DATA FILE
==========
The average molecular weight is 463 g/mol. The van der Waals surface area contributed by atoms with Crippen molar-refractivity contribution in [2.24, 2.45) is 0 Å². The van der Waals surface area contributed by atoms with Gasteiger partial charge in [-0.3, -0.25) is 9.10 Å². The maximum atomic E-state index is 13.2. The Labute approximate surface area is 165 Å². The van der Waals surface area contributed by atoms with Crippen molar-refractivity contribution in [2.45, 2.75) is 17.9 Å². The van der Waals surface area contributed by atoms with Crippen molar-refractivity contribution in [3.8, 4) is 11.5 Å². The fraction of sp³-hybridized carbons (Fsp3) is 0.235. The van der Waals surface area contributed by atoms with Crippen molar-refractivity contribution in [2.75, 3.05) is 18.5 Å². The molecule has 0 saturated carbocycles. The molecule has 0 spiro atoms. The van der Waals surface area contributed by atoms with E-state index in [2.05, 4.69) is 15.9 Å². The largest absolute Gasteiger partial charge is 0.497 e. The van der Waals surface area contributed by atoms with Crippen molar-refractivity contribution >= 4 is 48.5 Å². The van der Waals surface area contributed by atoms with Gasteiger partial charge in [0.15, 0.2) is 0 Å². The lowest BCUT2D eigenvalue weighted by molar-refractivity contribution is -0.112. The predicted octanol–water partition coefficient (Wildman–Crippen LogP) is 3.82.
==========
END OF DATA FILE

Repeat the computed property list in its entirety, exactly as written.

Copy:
The average molecular weight is 463 g/mol. The van der Waals surface area contributed by atoms with Crippen molar-refractivity contribution in [2.24, 2.45) is 0 Å². The van der Waals surface area contributed by atoms with Gasteiger partial charge in [-0.3, -0.25) is 9.10 Å². The maximum atomic E-state index is 13.2. The Labute approximate surface area is 165 Å². The van der Waals surface area contributed by atoms with Crippen molar-refractivity contribution in [2.45, 2.75) is 17.9 Å². The van der Waals surface area contributed by atoms with Crippen molar-refractivity contribution in [3.8, 4) is 11.5 Å². The fraction of sp³-hybridized carbons (Fsp3) is 0.235. The van der Waals surface area contributed by atoms with Crippen molar-refractivity contribution in [2.75, 3.05) is 18.5 Å². The molecule has 0 saturated carbocycles. The molecule has 0 spiro atoms. The van der Waals surface area contributed by atoms with E-state index in [2.05, 4.69) is 15.9 Å². The largest absolute Gasteiger partial charge is 0.497 e. The van der Waals surface area contributed by atoms with Crippen molar-refractivity contribution >= 4 is 48.5 Å². The van der Waals surface area contributed by atoms with Gasteiger partial charge in [0.15, 0.2) is 0 Å². The lowest BCUT2D eigenvalue weighted by molar-refractivity contribution is -0.112. The predicted octanol–water partition coefficient (Wildman–Crippen LogP) is 3.82.